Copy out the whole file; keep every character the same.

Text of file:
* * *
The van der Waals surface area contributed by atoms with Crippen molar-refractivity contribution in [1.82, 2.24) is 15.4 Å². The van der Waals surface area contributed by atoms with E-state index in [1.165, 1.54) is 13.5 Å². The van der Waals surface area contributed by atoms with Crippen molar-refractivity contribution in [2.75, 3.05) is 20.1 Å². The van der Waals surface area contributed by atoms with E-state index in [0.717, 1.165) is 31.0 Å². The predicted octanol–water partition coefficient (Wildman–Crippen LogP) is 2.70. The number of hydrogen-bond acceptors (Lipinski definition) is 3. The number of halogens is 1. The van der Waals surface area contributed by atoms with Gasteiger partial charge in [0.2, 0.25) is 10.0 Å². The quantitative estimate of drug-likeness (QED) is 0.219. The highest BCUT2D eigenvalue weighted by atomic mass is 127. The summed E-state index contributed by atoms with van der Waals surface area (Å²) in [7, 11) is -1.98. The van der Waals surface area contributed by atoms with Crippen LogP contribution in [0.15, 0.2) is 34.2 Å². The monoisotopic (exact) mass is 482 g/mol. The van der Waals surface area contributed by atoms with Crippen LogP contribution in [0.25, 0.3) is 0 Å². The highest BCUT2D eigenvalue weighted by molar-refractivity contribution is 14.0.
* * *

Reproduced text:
The van der Waals surface area contributed by atoms with Crippen molar-refractivity contribution in [1.82, 2.24) is 15.4 Å². The van der Waals surface area contributed by atoms with E-state index in [1.165, 1.54) is 13.5 Å². The van der Waals surface area contributed by atoms with Crippen molar-refractivity contribution in [2.75, 3.05) is 20.1 Å². The van der Waals surface area contributed by atoms with E-state index in [0.717, 1.165) is 31.0 Å². The predicted octanol–water partition coefficient (Wildman–Crippen LogP) is 2.70. The number of hydrogen-bond acceptors (Lipinski definition) is 3. The number of halogens is 1. The van der Waals surface area contributed by atoms with Gasteiger partial charge in [0.2, 0.25) is 10.0 Å². The quantitative estimate of drug-likeness (QED) is 0.219. The highest BCUT2D eigenvalue weighted by atomic mass is 127. The summed E-state index contributed by atoms with van der Waals surface area (Å²) in [7, 11) is -1.98. The van der Waals surface area contributed by atoms with Crippen LogP contribution in [0.15, 0.2) is 34.2 Å². The monoisotopic (exact) mass is 482 g/mol. The van der Waals surface area contributed by atoms with Crippen LogP contribution in [0.25, 0.3) is 0 Å². The highest BCUT2D eigenvalue weighted by molar-refractivity contribution is 14.0.